This is an exhausting way to live. It keeps my heart in a constant limbo of emotional security and insecurity, one moment at peace with my constructed identity (Really, compared to her, I’m doing very well!) but the next, shaken to the core and feeling fragile. (I look like such an idiot next to her.) And what a lonely life! Rather than simply reaching out, we must reach up or reach down, which creates a certain distance between us and other people. In such a position, we cannot experience genuine love, the rejoicing with those who rejoice and weeping with those who weep. Instead, we are plagued by evil desires and greed and anger and slander and lying. It’s an ugly picture, isn’t it? It is not what God intends.
Praise be to him, we are rescued! For here, in Christ, “there is no Gentile or Jew, circumcised or uncircumcised, barbarian, Scythian, slave or free” (Colossians 3:10). I haven’t studied the meaning of all those ancient roles and distinctions, but I’m pretty sure I would be one of the barbarians—if that means sweaty and smelling like spit-up and tear stained. (Fellow barbarians, please raise your hands!) But you know what? There is something bigger than all our differences, bigger than all the measurements and status. Christ is bigger. He is all.
Now, we see Jesus everywhere! When we look at ourselves and at others, we look for Christ, in and through all our differences. We are no longer worrying what others think of us or racing to prove ourselves, to peg ourselves as inferior or superior to another mama. Rather, we clothe ourselves, head to toe, in humility. We are on a treasure hunt of sorts, looking for Christ, searching to delight in his glory in those around us and His grace in our own weaknesses. It’s a new life of love and song and unity and giving thanks. We’re living out this identity as a people holy and dearly loved, finding a new confidence, freed to bear with each other and forgive each other and live in peace as one body.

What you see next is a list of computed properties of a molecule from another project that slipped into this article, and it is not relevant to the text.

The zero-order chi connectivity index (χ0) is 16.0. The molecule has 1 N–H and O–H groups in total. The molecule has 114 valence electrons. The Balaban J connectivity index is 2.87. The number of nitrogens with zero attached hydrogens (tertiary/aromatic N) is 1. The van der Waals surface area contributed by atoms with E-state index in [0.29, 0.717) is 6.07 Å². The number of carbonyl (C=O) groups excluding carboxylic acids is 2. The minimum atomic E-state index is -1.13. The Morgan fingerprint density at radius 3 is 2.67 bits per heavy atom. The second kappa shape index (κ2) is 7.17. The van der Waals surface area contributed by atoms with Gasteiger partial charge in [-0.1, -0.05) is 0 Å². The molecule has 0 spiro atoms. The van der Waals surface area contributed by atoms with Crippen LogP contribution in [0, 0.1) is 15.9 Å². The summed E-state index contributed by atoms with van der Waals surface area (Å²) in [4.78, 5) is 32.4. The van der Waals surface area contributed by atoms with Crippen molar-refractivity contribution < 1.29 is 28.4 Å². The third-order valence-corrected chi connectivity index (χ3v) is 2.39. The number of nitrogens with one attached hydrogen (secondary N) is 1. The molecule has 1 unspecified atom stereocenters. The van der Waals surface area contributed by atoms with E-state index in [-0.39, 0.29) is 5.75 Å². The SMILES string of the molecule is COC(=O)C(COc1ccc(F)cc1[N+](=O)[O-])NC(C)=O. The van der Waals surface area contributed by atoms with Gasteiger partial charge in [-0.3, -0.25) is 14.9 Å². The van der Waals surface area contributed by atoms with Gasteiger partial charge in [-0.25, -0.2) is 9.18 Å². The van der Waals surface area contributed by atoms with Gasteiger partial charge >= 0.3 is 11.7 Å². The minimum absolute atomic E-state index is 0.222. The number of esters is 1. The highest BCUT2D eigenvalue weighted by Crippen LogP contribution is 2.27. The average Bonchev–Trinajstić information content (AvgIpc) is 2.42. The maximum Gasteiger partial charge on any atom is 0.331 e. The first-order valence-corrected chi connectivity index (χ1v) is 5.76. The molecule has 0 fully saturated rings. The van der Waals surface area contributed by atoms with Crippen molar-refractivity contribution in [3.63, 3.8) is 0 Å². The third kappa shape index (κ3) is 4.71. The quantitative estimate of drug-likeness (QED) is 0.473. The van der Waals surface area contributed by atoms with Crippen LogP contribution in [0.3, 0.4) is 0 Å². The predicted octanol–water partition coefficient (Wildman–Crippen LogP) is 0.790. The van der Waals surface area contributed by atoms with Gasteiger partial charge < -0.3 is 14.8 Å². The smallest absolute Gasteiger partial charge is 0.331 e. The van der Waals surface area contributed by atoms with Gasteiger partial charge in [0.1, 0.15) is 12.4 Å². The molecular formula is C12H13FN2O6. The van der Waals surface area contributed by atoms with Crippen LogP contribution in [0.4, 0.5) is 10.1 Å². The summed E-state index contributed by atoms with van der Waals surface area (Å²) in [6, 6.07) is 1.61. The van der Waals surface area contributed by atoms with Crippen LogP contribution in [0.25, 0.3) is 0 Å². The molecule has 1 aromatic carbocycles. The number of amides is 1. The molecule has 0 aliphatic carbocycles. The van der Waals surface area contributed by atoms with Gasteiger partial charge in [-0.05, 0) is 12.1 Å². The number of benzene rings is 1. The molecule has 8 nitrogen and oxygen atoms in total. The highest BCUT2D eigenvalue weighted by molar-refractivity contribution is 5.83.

Isn’t it beautiful? Wouldn’t you rather live here?
So it’s a new day. I’m walking into the Ladies’ Bible study and if I look exhausted, it’s because I am. My poor baby boy was up all night. As I beeline it to the coffee table, I have a quick decision to make—how will I answer the “How are you?” questions from my fellow Bible study ladies? I could say something like, “Oh, we’re doing great! Did you notice the sun is shining outside? Isn’t Jonathan’s outfit cute? Isn’t this coffee AMAZING?” But I know my heart, and for this moment, such an answer will be living out the lie that our differences and status actually do matter and I will be refusing to be one with the body of Christ. I will be living as if Christ himself is not enough.
So instead, I can be honest and say, “You know, I’m tired.” I can ask for a listening ear. I can humbly seek advice. I can beg for prayer, for becoming more like Christ in the middle of the night, and I can add, “How can I pray for you?” Because Christ is all and is in all, I can live in sweet peace and experience genuine love.
So whisper, Christ, Christ, Christ! Shout, Jesus is everything! Pray with Saint Patrick, “Christ with me, Christ before me!”
Then, sit back and watch him work his glory. And enjoy.